The United States did not exist when Russians first claimed Alaska’s coast. But by the time British Captain James Cook entered the inlet now bearing his name, the Revolutionary War was underway. As Russians gained a foothold in Southcentral Alaska, the new United States of America began their experiment in nationhood.
Soon mariners from the new nation began poking into North Pacific waters. To Russians in the colony, the term “Americans” referred to indigenous Alaskans, so they called the new group Yankees or Boston men.
Early British involvement with Alaska made plenty of English-language information available to Yankees. This came not only from Britannia’s explorers such as Cook, Vancouver and Portlock, but directly from Russia. The czarist court recruited skilled foreigners from all over northern Europe. One was Joseph Billings, who, with Gavriil Sarychev, mapped the outer Kenai Peninsula coast and Prince William Sound in 1790. Another was shipwright James Shields, who in 1792, created a ship yard at the head of Resurrection Bay, where Seward now sits, for Aleksandr Baranov.
The new government in Washington, D.C., took a keen interest in Russia. Young John Quincy Adams, who became the first official U.S. envoy to Russia and later our sixth president, first worked in St. Petersburg in 1781.
At first Yankees barely impacted Alaska. But by 1800 their ships displaced the British in the North Pacific and by the mid-1800s they were all over.
Relations between Alaska Russians and the newcomers were ambiguous and complicated. New Englanders brought essential food and other critical supplies. But they also poached sea otters and threatened Russia’s trade monopoly with the Natives. By 1800, U.S. ships, nearly all from Boston, were running sea otter pelts past the Russians to Canton and selling more than 10,000 a year. This undermined the fur market and dented the Russian American Company’s (RAC’s) revenue. Most dangerously, Yankees traded guns for furs, a practice Russians banned.
In 1802, armed Tlingit overran Baranov’s new headquarters at Sitka while the manager was away at Kodiak. One British and two U.S. vessels came upon the situation, counterattacked the Tlingit and helped rescue survivors from the Russian camp.
In 1803, Baranov and Boston men agreed to cooperate to extend sea otter hunts south into waters Spain claimed. Historian James R. Gibson wrote that the Yankees provided ships and sailors while the Russians provided Native hunters and bidarkas. To maintain its fleet, the RAC often had to hire Yankees or buy their boats. Working with Yankees and sailing to California relieved severe food shortages in the Russian posts. This pleased Alaska colonists but displeased their Russian superiors, who strove to prevent fraternizing and maintain the motherland’s trade monopoly.
John Jacob Astor, the fur trader who established the first U.S. settlement on the Pacific Coast, made a deal with Baranov to serve as an official RAC representative and thwart the Hudson Bay Company’s expansion in the Pacific Northwest. The War of 1812, during which the British attacked Astoria and Yankee shipping, nixed that plan.
In 1814, St. Petersburg headquarters demanded Baranov stop colluding with Yankees. When Baranov retired in 1818, his successors condemned Yankee activities in Alaska. Poaching and illicit trade continued, with the Boston men exchanging blankets, rifles and cloth for pelts, mostly along the southeast panhandle where the Tlingit enthusiastically flouted Russian rules.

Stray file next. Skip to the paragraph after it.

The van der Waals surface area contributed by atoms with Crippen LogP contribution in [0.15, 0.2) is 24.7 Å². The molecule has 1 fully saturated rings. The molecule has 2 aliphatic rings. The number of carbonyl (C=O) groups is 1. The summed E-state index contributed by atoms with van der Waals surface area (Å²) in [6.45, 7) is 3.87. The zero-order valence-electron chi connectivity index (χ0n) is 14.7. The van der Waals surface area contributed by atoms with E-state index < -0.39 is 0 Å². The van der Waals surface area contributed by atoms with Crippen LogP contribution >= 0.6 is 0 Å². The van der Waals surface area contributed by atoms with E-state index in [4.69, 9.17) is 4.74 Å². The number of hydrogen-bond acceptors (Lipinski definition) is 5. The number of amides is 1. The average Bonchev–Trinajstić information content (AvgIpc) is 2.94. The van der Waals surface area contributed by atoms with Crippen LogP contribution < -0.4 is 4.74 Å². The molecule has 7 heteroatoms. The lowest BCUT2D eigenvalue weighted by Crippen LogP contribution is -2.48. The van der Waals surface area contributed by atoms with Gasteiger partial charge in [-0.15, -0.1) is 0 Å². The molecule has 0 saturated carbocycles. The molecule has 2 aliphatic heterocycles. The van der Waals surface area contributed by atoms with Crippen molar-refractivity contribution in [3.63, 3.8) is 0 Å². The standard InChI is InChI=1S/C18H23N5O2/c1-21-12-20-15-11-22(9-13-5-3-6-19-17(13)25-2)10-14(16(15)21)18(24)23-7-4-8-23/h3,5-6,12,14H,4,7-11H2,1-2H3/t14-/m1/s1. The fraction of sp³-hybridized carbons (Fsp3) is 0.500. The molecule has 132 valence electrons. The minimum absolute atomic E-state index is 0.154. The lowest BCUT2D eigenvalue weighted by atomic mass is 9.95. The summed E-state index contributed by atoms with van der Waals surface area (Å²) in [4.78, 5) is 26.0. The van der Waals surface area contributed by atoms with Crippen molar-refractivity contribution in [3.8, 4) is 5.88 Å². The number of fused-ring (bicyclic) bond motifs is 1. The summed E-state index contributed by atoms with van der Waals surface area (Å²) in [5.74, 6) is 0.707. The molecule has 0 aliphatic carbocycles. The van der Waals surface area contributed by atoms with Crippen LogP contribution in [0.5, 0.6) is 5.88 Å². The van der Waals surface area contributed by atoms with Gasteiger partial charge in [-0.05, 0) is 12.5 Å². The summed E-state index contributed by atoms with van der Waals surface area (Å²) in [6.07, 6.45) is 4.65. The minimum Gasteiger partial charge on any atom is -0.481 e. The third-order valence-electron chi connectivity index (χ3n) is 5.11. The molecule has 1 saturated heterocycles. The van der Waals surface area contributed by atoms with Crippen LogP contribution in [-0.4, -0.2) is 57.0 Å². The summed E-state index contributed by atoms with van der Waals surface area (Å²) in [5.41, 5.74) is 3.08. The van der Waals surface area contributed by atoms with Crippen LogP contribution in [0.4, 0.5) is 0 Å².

But the trade ban renewed privation in colonial settlements and didn’t improve the bottom line, so in the 1820s, the Russians welcomed the Yankees back into Sitka and other harbors. By that time, the Russians had Fort Ross in California, and the Mexican War of Independence removed Spaniards from the equation. In California, Russians encountered ever more U.S. citizens.
Yankees were aggressive, taking sea otter from places as far afield as the Kuril Islands. The once-lucrative fur trade between China and Russia faded and the RAC’s fortunes with it. When Russia pulled out of California in 1841, a Yankee, John Sutter, bought the Ross buildings.
Prospectors were poking around the West by 1848, when Pyotr Doroshin found gold near Cooper Landing. That year marked the beginning of another rush that influenced the Americanization of Alaska. A New York whaling captain named Thomas Roys sailed through the Bering Strait and discovered a bonanza of fat bowheads. New England’s whaling fleet rushed to the Beaufort and Chukchi seas.
And in 1865, a U.S. military party, led by Robert Kennicott, arrived in Russian America to start surveying an international telegraph route along the Yukon.
Even if residents of a quiet backwater like the Kenai Peninsula didn’t know it in the early 1860s, the Yankees were coming. Prospectors, whalers and fur traders, they had crossed North America from sea to shining sea and were looking north for new frontiers.
The only thing slowing them was the catastrophe of the Civil War. Perhaps it is fitting that the war’s last battle, the naval engagements of the Confederate “Shenandoah,” took place off Alaska’s coast because its captain didn’t know that Lee already had surrendered to Grant thousands of miles away.
This is the sixth in a series about Kenai Peninsula history in observance of the 150th anniversary of the US purchase of Alaska,leading up to our local history conference, April 21-22 in Soldotna. Jeffrey Meyers from Kenai Peninsula College will talk moreabout why Russia sold Alaska. For more conference information, check out its website at http://www.kenaipeninsulahistory.org/and its Facebook page, or phone 907-460-7554.